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Book Expo: Living the Dream

June 1, 2017

My first Book Expo was in 2010. In January of 2012, I started library school, completing my degree in 2015, and starting my first job as a librarian, after having written a book about libraries. All of this recap is basically to say:

The Book Expo was a large part of the reason I went to library school.

And , this year, I am attending as a real, live, actual, practical, public librarian.

I got my badge yesterday. And then I had to take a few minutes to look at it.



That’s me!

Now I get to be one of the cool people kicking back in the Librarians Lounge on the show floor, swapping stories about summer reading, arts and crafts, kids in the branch, and collection development.

I’ve been coming to the Book Expo (when it comes to me, missed it in Chicago) since 2010. I love it for the chance to learn about (and get my hands on) new books by favorite authors, and I love it even more for books I hadn’t had on my radar.The Night Circus,  Jackaby and The Scorpion Rules were Book Expo treasures from years past.  I love the chance to see authors I know, whose work I love. It’s such fun to chat with them and realize they’re lovely people too. It’s a chance to connect with out-of-town librarian friends (Hi Kaite from Kansas City.)

I remember thinking, even at my first Book Expo, that the librarians were especially fun to talk to. Welcoming, smart, funny. Great book recommendations, and it was fun to hear about the work they did in the public libraries all over the country. Good people. Wanting to join those conversations more fully, to be part of that group and that work, was a really big part of my decision to go to library school, and my initial dreams about working in a public library.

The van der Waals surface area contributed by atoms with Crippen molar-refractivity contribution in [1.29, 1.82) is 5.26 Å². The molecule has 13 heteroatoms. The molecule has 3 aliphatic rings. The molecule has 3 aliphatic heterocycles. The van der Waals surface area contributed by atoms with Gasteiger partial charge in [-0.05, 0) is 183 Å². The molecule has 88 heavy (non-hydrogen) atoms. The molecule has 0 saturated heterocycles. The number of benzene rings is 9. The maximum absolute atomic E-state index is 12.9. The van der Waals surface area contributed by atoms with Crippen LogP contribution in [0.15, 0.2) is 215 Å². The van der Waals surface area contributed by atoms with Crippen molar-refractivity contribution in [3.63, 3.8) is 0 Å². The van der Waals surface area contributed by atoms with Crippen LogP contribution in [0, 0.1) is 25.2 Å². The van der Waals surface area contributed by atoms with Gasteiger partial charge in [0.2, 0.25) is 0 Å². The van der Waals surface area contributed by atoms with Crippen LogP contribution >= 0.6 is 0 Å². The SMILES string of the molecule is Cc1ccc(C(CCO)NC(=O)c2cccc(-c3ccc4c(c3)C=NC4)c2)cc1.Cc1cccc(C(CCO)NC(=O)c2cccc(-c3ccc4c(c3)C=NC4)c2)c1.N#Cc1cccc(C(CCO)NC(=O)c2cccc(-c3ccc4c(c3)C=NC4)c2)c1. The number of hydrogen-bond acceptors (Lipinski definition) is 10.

Today, as at every Book Expo, I got to meet wonderful authors, see some old friends, come home with at least 20 books I didn’t expect, alongside books I’ve been pining for.  More on that as I sift through the three bags of books I hauled home. And the gleeful knowledge that I get to do it again tomorrow.


Hilary and I are old hands at the Book Expo. Sometimes, she writes on hers, though

I came with high expectations, and high anticipation, buoyed both by past book and author memories, curious about the conversations I’d have and the authors, book marketers and librarians I would talk to. Today wasn’t perfect: there have been some changes in the way Book Expo is organized, that are maddening, confusing, and made me grumpy and prone to ranting. I really don’t like conflicting information, or feeling like things aren’t well organized spatially or logistically, and there were a few moments with author tickets, uncertainty about programming and conflicting information. Feh!

On balance, there was more to love than to dislike.

Today, I got to hang out and eat lunch in the Librarian’s Lounge, one of any number of Librarians, talking about summer reading, kids in the branch, arts and crafts, and collection development, as well as new book finds. Librarian colleagues from my local system, as well as librarians from everywhere from upstate New York to San Diego. I got to say “I’m a public librarian. I work with teens.”

I even got to tell one of my favorite authors,  Daniel José Older, that I am a public librarian, and talk about the sense of neighborhood in his books and in my branch. Mostly coherently. He was very gracious.


Just to make today even better, I also ran into two former colleagues from my stint as a business books publicist, one of whom has also made a career transition into the public library sphere, and even works in the same system. I spotted a teacher from the college where I’d been an academic librarian, who took a selfie with me and promised to say hi to the librarians there. And it turned out that lunch in the Librarians Lounge was catered by Rowman and Littlefield, the publishers who published my book. So I got to chat with a rep from their office, and hand off one of my new librarian business cards for him to pass along to the book editor with a note from me: “I got my dream job! Thank you!”

And just as I was getting ready to leave, the last person I saw was a former library colleague from my current branch, much missed but much celebrated for the promotion that let her move on. So I got to hug her on the way out.

How’s that for a narrative arc?

I’m surrounded by books and good people. In work, and in life.


One Comment leave one →
  1. June 1, 2017 10:05 pm

    What a wonderful, positive post. Congratulations on moving forward into your dream job!

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